Broadly speaking, there are two types of mortgages: standard charges and collateral charges.
Think of a standard charge as just a regular old mortgage.
A collateral charge is different, however, because it lets you re-borrow more money—using the equity in your home—without having to refinance the mortgage. Virtually all secured lines of credit (a.k.a. HELOCs) and readvanceable mortgages are collateral charges. Avoiding refinancing saves you lawyer fees (roughly $750 or so).
The tradeoff of a collateral charge is that you need to refinance to switch lenders whereas a standard charge can be transferred (“switched” to a new lender with no legal or appraisal fees). Some lenders will pay your legal fees to get you as a new customer, even with a collateral charge, but their rates are usually higher.
Here are some quick rules of thumb to summarize…
Choose a standard charge (regular mortgage) when:
- You know for a fact you won’t need to borrow more during the term of your mortgage
Choose a collateral charge when:
- You think you might need to borrow more, but you don’t know when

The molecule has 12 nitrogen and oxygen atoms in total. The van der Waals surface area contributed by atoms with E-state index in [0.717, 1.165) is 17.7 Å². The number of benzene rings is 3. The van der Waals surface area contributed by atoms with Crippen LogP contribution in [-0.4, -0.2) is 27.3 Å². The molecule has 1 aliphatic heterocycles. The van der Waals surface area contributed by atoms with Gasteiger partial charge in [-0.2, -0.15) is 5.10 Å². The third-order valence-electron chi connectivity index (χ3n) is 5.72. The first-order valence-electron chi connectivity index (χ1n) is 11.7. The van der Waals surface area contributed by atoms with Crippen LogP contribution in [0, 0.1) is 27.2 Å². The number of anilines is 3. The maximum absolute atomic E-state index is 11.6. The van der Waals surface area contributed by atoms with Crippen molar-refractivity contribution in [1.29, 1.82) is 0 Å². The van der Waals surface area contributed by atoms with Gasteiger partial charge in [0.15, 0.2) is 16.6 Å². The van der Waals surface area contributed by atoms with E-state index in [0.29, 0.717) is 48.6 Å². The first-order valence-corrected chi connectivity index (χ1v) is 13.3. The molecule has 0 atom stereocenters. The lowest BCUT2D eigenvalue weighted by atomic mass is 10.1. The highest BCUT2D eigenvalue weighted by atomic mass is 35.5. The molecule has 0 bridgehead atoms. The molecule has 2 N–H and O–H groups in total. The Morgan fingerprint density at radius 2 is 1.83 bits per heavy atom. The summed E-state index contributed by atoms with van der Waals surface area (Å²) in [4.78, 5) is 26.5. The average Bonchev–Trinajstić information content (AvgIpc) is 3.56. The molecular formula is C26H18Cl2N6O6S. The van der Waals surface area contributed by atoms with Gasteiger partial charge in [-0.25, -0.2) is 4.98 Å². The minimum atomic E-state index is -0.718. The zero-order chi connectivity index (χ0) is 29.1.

- You want a secured line of credit with your mortgage (for emergency funds, future renovations, investing, etc.)
- You want a hybrid mortgage rate (most are collateral charges)
Other points to keep in mind:
- Many people who don’t expect to refinance end up doing so
- You generally can’t get a second mortgage if you have a collateral charge (but second mortgages are expensive anyways)
- Some lenders register their collateral charges for more than the value of the home. That way, if the home value rises, you can borrow more at that time.
- You can never borrow more than 80% of your current home value regardless
- Some lenders, like TD Canada Trust, Tangerine and many credit unions, sell all of their new mortgages as collateral charges
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